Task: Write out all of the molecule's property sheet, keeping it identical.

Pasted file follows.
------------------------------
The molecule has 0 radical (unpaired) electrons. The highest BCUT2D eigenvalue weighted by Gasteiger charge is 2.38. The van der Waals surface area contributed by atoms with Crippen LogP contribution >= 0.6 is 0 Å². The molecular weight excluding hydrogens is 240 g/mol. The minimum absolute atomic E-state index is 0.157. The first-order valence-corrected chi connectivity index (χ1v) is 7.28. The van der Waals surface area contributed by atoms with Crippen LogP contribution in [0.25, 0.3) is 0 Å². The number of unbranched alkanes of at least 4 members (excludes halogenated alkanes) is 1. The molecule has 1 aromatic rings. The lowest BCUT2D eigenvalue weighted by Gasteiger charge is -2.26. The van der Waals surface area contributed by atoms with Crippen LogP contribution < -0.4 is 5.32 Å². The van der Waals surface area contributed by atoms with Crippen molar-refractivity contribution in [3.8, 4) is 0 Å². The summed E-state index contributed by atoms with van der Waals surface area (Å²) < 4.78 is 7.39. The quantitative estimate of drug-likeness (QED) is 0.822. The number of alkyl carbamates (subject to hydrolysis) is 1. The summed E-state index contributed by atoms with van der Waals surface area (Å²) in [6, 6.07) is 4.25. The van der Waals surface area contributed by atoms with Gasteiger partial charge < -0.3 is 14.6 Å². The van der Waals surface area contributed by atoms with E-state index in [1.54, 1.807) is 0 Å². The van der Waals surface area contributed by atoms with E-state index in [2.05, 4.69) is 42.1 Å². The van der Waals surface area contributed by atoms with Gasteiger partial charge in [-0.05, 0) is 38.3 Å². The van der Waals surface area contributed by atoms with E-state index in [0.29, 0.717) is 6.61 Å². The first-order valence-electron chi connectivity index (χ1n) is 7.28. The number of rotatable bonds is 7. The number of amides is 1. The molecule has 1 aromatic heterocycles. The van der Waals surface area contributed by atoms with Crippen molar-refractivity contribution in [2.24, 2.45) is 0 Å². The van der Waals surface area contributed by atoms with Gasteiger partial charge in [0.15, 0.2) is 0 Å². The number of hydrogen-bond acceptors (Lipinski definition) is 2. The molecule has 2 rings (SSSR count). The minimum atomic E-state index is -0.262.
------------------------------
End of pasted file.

The molecule has 0 radical (unpaired) electrons. The highest BCUT2D eigenvalue weighted by Gasteiger charge is 2.38. The van der Waals surface area contributed by atoms with Crippen LogP contribution >= 0.6 is 0 Å². The molecular weight excluding hydrogens is 240 g/mol. The minimum absolute atomic E-state index is 0.157. The first-order valence-corrected chi connectivity index (χ1v) is 7.28. The van der Waals surface area contributed by atoms with Crippen LogP contribution in [0.25, 0.3) is 0 Å². The number of unbranched alkanes of at least 4 members (excludes halogenated alkanes) is 1. The molecule has 1 aromatic rings. The lowest BCUT2D eigenvalue weighted by Gasteiger charge is -2.26. The van der Waals surface area contributed by atoms with Crippen LogP contribution < -0.4 is 5.32 Å². The van der Waals surface area contributed by atoms with Crippen molar-refractivity contribution in [3.8, 4) is 0 Å². The summed E-state index contributed by atoms with van der Waals surface area (Å²) < 4.78 is 7.39. The quantitative estimate of drug-likeness (QED) is 0.822. The number of alkyl carbamates (subject to hydrolysis) is 1. The summed E-state index contributed by atoms with van der Waals surface area (Å²) in [6, 6.07) is 4.25. The van der Waals surface area contributed by atoms with Gasteiger partial charge < -0.3 is 14.6 Å². The van der Waals surface area contributed by atoms with E-state index in [1.54, 1.807) is 0 Å². The van der Waals surface area contributed by atoms with E-state index in [2.05, 4.69) is 42.1 Å². The van der Waals surface area contributed by atoms with Gasteiger partial charge in [-0.05, 0) is 38.3 Å². The van der Waals surface area contributed by atoms with E-state index in [0.29, 0.717) is 6.61 Å². The first-order valence-electron chi connectivity index (χ1n) is 7.28. The number of rotatable bonds is 7. The number of amides is 1. The molecule has 1 aromatic heterocycles. The van der Waals surface area contributed by atoms with Crippen molar-refractivity contribution in [2.24, 2.45) is 0 Å². The van der Waals surface area contributed by atoms with Gasteiger partial charge in [0.15, 0.2) is 0 Å². The number of hydrogen-bond acceptors (Lipinski definition) is 2. The molecule has 2 rings (SSSR count). The minimum atomic E-state index is -0.262.